Alhazen's most famous work is his seven-volume treatise on optics+ ''Kitab al-Manazir'' (''Book of Optics''), written from 1011 to 1021.

''Optics'' was translated into Latin+ by an unknown scholar at the end of the 12th century or the beginning of the 13th century. It was printed by Friedrich Risner+ in 1572, with the title ''Opticae thesaurus: Alhazeni Arabis libri septem, nuncprimum editi; Eiusdem liber De Crepusculis et nubium ascensionibus'' (English : Thesaurus of Optics: seven books of the Arab Alhazeni, first edition: concerning twilight and the advancement of clouds). Risner is also the author of the name variant "Alhazen"; before Risner he was known in the west as Alhacen, which is the correct transcription of the Arabic name. This work enjoyed a great reputation during the Middle Ages+. Works by Alhazen on geometric subjects were discovered in the Bibliothèque nationale+ in Paris+ in 1834 by E. A. Sedillot. In all, A. Mark Smith has accounted for 18 full or near-complete manuscripts, and five fragments, which are preserved in 14 locations, including one in the Bodleian Library+ at Oxford+, and one in the library of Bruges+.


Two major theories on vision prevailed in classical antiquity+. The first theory, the emission theory+, was supported by such thinkers as Euclid+ and Ptolemy+, who believed that sight worked by the eye emitting rays+ of light+. The second theory, the intromission theory supported by Aristotle+ and his followers, had physical forms entering the eye from an object. Previous Islamic writers (such as al-Kindi+) had argued essentially on Euclidean, Galenist, or Aristotelian lines. The strongest influence on the ''Book of Optics'' was from Ptolemy's ''Optics''+, while the description of the anatomy and physiology of the eye was based on Galen's account. Alhazen's achievement was to come up with a theory that successfully combined parts of the mathematical ray arguments of Euclid, the medical tradition of Galen+, and the intromission theories of Aristotle. Alhazen's intromission theory followed al-Kindi (and broke with Aristotle) in asserting that "from each point of every colored body, illuminated by any light, issue light and color along every straight line that can be drawn from that point". This however left him with the problem of explaining how a coherent image was formed from many independent sources of radiation; in particular, every point of an object would send rays to every point on the eye. What Alhazen needed was for each point on an object to correspond to one point only on the eye. He attempted to resolve this by asserting that the eye would only perceive perpendicular rays from the object—for any one point on the eye only saw the ray that reached it directly, without being refracted by any other part of the eye, would be perceived. He argued using a physical analogy that perpendicular rays were stronger than oblique rays; in the same way that a ball thrown directly at a board might break the board, whereas a ball thrown obliquely at the board would glance off, perpendicular rays were stronger than refracted rays, and it was only perpendicular rays which were perceived by the eye. As there was only one perpendicular ray that would enter the eye at any one point, and all these rays would converge on the centre of the eye in a cone, this allowed him to resolve the problem of each point on an object sending many rays to the eye; if only the perpendicular ray mattered, then he had a one-to-one correspondence and the confusion could be resolved. He later asserted (in book seven of the ''Optics'') that other rays would be refracted through the eye and perceived ''as if'' perpendicular.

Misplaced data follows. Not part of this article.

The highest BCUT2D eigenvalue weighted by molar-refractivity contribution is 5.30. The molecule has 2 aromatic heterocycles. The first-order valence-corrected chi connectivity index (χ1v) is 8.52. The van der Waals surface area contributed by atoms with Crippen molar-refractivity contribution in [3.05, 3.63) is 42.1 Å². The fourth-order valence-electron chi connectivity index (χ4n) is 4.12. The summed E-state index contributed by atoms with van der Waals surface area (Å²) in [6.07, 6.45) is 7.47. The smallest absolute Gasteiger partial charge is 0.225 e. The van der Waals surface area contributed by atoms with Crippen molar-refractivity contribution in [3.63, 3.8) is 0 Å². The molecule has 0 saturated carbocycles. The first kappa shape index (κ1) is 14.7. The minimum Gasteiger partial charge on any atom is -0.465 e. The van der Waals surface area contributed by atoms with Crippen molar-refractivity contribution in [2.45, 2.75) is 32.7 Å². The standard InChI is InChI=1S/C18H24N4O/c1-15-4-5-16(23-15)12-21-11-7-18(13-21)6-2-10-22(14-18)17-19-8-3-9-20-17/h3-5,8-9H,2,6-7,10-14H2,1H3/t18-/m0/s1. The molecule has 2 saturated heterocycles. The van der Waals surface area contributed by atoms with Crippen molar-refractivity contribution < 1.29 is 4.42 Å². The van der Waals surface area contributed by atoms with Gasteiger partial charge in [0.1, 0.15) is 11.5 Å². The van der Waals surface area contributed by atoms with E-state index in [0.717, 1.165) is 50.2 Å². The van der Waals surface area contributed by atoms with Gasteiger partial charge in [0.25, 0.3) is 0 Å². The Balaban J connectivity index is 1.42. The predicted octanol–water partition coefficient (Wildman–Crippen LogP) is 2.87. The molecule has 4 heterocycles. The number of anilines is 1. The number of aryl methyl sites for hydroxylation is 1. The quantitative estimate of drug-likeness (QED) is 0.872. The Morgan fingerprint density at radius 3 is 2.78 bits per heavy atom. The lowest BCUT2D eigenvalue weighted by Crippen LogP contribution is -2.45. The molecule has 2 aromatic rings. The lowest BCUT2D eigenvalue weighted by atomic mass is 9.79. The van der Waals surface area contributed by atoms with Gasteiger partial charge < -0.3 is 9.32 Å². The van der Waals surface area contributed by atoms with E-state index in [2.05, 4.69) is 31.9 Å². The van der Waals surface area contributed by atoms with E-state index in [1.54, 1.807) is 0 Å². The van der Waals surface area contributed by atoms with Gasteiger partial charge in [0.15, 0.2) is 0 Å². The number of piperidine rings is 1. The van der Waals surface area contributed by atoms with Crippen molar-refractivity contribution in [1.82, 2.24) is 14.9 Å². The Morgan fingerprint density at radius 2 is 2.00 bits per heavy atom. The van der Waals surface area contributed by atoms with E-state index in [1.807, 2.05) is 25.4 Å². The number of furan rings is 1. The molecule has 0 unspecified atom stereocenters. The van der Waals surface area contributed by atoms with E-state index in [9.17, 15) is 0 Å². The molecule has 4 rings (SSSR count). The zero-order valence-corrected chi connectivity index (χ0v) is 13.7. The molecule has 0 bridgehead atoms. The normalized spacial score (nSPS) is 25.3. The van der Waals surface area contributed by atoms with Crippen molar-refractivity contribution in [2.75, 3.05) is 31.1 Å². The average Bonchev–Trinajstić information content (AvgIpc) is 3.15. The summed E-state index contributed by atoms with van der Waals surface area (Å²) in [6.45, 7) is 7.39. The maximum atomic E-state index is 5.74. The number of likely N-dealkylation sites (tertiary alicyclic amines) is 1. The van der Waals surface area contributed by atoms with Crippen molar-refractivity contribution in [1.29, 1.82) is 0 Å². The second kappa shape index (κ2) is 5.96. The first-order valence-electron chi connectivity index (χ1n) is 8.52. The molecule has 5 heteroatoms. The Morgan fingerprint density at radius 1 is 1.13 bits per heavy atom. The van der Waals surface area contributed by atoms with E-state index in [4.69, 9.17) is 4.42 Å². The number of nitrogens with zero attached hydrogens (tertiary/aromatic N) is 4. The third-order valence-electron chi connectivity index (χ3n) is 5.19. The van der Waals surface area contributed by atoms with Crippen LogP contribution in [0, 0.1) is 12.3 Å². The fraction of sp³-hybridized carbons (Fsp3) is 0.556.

His arguments regarding perpendicular rays do not clearly explain why ''only'' perpendicular rays were perceived; why would the weaker oblique rays not be perceived more weakly? His later argument that refracted rays would be perceived as if perpendicular does not seem persuasive. However, despite its weaknesses, no other theory of the time was so comprehensive, and it was enormously influential, particularly in Western Europe: Directly or indirectly, his ''De Aspectibus'' inspired much activity in optics between the 13th and 17th centuries. Kepler+'s later theory of the retina+l image (which resolved the problem of the correspondence of points on an object and points in the eye) built directly on the conceptual framework of Alhazen.

Alhazen showed through experiment that light travels in straight lines, and carried out various experiments with lenses+, mirror+s, refraction+, and reflection+. His analyses of reflection and refraction considered the vertical and horizontal components of light rays separately.

The camera obscura+ was known to the ancient Chinese+, and was described by the Han Chinese+ polymath+ic genius+ Shen Kuo+ in his scientific book ''Dream Pool Essays+'', published in the year 1088 C.E.. Aristotle had discussed the basic principle behind it in his ''Problems'', however Alhazen's work also contained the first clear description, outside of China+, of camera obscura+ in the areas of the middle east+, Europe+, Africa+ and India+.: and early analysis of the device.